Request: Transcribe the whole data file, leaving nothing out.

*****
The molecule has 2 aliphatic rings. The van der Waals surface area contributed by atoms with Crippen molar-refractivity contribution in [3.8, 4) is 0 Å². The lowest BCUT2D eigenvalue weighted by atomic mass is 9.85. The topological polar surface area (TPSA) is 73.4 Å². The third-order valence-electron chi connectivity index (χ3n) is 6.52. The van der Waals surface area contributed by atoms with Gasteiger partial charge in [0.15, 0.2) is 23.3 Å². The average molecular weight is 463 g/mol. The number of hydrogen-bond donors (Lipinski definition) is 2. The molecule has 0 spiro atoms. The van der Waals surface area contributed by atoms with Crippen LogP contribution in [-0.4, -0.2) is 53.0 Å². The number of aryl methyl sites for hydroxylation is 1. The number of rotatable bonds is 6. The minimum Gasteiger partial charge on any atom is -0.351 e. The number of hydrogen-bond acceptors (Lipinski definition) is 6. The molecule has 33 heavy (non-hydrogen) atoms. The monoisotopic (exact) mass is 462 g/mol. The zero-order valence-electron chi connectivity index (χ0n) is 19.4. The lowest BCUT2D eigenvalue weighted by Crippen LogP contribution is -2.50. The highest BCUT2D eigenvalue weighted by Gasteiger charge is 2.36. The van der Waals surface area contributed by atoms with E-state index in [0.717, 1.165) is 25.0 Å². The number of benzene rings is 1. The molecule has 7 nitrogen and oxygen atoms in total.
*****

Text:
The molecule has 2 aliphatic rings. The van der Waals surface area contributed by atoms with Crippen molar-refractivity contribution in [3.8, 4) is 0 Å². The lowest BCUT2D eigenvalue weighted by atomic mass is 9.85. The topological polar surface area (TPSA) is 73.4 Å². The third-order valence-electron chi connectivity index (χ3n) is 6.52. The van der Waals surface area contributed by atoms with Gasteiger partial charge in [0.15, 0.2) is 23.3 Å². The average molecular weight is 463 g/mol. The number of hydrogen-bond donors (Lipinski definition) is 2. The molecule has 0 spiro atoms. The van der Waals surface area contributed by atoms with Crippen LogP contribution in [-0.4, -0.2) is 53.0 Å². The number of aryl methyl sites for hydroxylation is 1. The number of rotatable bonds is 6. The minimum Gasteiger partial charge on any atom is -0.351 e. The number of hydrogen-bond acceptors (Lipinski definition) is 6. The molecule has 33 heavy (non-hydrogen) atoms. The monoisotopic (exact) mass is 462 g/mol. The zero-order valence-electron chi connectivity index (χ0n) is 19.4. The lowest BCUT2D eigenvalue weighted by Crippen LogP contribution is -2.50. The highest BCUT2D eigenvalue weighted by Gasteiger charge is 2.36. The van der Waals surface area contributed by atoms with E-state index in [0.717, 1.165) is 25.0 Å². The number of benzene rings is 1. The molecule has 7 nitrogen and oxygen atoms in total.